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4 Ways to Practice the Art of Commitment



4 Ways to Practice the Art of Commitment
Shallow commitment cheapens leadership. Half-hearted leaders may have titles, but they can't inspire commitment. 7 profound benefits of deep commitment: Self-respect. Drifting dishonors you and your maker. Clarity. Vague commitments cripple and confuse. You don't know where to go or what to do when you aren't committed.


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7 profound benefits of deep commitment:

  • Self-respect. Drifting dishonors you and your maker.
  • Clarity. The less committed you are, the more confused you become.
  • Decisions. Goals enable saying “no” to distractions. 
  • Fulfillment. Commitment leads to contribution which produces fulfillment.
  • Trust. Commitments produce consistency and  trumps talent.
  • Courage. Courage follows commitment.
  • Boldness. Bold action springs from commitment to meaningful mission.




<p>When you <b>inspire</b> som...

When you inspire someone to commit, you provide a channel for them to express, expand and extend themselves.



4 ways to practice the art of commitment:

  • Be obsessed about being deeply committed yourself. 
  • Create space for people to find and express their authentic self.
  • Connect work with self-expression.
  • Align work with things that matter to them.




Addressing reluctance

The problem of reluctance is commitment, not negativity.

The worst thing you can do is explain why it-will-work to people who aren’t committed to make-it-work.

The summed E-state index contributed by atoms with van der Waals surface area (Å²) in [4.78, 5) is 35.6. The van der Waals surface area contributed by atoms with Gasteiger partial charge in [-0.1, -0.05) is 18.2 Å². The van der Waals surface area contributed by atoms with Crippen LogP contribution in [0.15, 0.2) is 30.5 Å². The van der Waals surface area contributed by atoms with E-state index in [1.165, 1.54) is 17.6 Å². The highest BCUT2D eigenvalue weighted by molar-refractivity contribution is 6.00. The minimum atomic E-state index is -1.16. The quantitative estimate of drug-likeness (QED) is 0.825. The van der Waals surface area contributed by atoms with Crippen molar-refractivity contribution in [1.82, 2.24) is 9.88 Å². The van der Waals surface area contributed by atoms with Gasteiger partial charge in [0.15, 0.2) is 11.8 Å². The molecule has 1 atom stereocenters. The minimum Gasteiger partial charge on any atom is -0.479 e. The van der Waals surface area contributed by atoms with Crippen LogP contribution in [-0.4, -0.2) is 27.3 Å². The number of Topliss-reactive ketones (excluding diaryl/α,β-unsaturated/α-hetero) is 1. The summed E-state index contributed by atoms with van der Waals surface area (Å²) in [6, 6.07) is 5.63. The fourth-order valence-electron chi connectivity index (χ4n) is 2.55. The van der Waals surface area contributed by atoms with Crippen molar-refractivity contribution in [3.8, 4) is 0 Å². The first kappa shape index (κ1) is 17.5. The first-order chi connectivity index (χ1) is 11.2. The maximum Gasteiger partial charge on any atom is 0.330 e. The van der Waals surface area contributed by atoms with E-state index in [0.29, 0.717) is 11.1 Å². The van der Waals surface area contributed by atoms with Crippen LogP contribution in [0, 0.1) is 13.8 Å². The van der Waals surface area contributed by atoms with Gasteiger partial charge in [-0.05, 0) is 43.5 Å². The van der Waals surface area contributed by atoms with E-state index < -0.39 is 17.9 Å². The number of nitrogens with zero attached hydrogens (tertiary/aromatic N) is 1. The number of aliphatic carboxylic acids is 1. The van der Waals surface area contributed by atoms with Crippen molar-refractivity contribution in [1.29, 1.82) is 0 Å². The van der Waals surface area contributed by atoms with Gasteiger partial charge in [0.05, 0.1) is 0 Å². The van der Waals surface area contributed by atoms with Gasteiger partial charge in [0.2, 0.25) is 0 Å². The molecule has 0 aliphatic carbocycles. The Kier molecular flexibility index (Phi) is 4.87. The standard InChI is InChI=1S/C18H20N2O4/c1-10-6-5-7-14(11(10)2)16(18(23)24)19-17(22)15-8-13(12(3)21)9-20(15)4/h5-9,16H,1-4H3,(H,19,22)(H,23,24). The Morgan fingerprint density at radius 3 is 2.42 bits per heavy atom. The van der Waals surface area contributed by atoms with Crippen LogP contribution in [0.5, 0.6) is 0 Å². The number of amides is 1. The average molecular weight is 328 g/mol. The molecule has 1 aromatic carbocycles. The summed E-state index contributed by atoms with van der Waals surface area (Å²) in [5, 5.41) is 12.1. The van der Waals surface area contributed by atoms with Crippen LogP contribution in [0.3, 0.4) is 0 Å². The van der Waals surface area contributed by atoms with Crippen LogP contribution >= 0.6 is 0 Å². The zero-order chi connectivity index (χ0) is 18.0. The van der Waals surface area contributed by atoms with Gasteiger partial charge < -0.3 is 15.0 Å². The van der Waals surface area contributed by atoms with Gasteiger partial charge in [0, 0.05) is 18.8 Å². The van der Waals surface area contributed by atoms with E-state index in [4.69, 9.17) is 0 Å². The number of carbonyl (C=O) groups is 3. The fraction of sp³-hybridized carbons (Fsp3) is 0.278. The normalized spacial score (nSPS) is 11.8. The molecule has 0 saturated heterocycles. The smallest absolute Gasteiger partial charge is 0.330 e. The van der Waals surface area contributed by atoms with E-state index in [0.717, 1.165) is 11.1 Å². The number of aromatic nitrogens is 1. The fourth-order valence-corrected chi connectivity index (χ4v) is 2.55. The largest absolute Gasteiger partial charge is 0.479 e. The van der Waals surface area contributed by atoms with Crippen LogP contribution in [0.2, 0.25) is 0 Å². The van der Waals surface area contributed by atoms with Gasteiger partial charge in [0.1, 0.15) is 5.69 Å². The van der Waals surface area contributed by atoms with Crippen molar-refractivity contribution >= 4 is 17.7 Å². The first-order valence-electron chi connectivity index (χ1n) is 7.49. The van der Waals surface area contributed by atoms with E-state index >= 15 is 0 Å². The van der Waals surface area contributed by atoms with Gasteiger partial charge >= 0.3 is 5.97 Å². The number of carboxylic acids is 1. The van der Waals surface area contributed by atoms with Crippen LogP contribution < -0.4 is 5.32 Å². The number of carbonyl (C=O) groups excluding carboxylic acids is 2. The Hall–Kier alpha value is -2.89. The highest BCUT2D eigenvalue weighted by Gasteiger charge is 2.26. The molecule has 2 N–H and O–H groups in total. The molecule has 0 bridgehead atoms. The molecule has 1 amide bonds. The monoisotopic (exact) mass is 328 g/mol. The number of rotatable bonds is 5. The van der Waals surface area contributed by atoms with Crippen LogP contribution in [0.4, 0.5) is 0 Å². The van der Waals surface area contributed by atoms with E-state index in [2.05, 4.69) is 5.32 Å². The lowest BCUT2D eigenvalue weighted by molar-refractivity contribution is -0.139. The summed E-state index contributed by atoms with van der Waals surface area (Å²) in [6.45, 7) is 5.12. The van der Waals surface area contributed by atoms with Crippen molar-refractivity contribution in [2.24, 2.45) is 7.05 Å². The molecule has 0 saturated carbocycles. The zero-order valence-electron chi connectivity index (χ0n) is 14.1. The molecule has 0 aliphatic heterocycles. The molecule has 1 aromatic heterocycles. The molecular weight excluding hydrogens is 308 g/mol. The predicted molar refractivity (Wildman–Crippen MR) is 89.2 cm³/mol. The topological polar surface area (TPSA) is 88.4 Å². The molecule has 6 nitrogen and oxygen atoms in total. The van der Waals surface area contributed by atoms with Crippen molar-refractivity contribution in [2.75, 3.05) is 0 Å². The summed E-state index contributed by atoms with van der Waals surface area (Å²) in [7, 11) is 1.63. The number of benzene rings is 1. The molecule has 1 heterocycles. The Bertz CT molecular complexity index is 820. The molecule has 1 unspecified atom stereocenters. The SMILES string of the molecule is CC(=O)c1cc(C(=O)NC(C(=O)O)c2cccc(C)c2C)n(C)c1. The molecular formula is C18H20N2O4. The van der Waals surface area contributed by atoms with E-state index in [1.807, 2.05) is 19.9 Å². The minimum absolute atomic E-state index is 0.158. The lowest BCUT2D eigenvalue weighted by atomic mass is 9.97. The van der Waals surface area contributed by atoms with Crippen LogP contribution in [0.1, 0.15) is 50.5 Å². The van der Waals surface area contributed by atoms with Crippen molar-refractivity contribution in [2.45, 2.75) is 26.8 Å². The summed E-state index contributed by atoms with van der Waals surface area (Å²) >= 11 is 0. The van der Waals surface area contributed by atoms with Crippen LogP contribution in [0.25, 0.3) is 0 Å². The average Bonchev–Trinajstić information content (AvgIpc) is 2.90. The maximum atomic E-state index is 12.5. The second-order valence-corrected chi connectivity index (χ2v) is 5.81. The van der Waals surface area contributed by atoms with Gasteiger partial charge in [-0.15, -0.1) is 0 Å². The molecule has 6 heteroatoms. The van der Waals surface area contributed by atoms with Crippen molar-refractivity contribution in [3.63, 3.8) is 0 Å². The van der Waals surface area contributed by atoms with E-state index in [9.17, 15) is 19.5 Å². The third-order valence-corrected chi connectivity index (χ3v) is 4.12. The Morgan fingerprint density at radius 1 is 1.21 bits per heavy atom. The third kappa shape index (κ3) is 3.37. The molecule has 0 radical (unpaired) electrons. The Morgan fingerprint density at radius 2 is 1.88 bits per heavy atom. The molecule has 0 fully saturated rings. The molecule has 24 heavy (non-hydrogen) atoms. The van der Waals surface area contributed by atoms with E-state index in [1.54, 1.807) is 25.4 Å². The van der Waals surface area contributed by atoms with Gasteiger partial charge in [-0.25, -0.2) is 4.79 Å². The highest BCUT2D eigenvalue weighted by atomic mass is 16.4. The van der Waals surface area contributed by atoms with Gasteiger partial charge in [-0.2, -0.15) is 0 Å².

Help reluctant people make commitments

  • Listen to constructive dissent. Don’t minimize concerns.
  • Keep the big picture in focus. Describe success and tell stories of past success.
  • Create safety nets. Make commitment less dangerous.
  • Make commitments. Reluctant teams are often led by leadership that’s playing it safe.
  • Build relationships. Strong connection enables deep commitment.
  • Divide responsibility between several people.

Jack Welch

“Good business leaders create a vision, articulate the vision, passionately own the vision, and relentlessly drive..."

Jack Welch


Great leaders have a clear, exciting idea of where they are going. They are excellent at strategic planning.

While a manager gets the job done, great leaders tap into the emotions of their employees.

Winston Churchill

Winston Churchill

“Courage is rightly considered the foremost of the virtues, for upon it, all others depend.”  

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Inspiration alone is not enough

Inspiration alone is not enough

Just as leaders who deliver only performance may do so at a cost that the organization is unwilling to bear, those who focus only on inspiration may find that they motivate the masses but a...

Inspiring leaders

The leaders that inspire are those who use a personal combination of strengths to motivate individuals and teams to take on bold missions and to hold them accountable for results.

And they unlock higher performance through empowerment, not thorough command and control.

Becoming an Inspiring Leader

  • You only need centeredness: a state of mindfulness that enables leaders to remain calm under stress, empathize, listen deeply, and remain present.
  • Your key strength has to match how your organization creates value.
  • You have to behave differently if you want your employees to do so.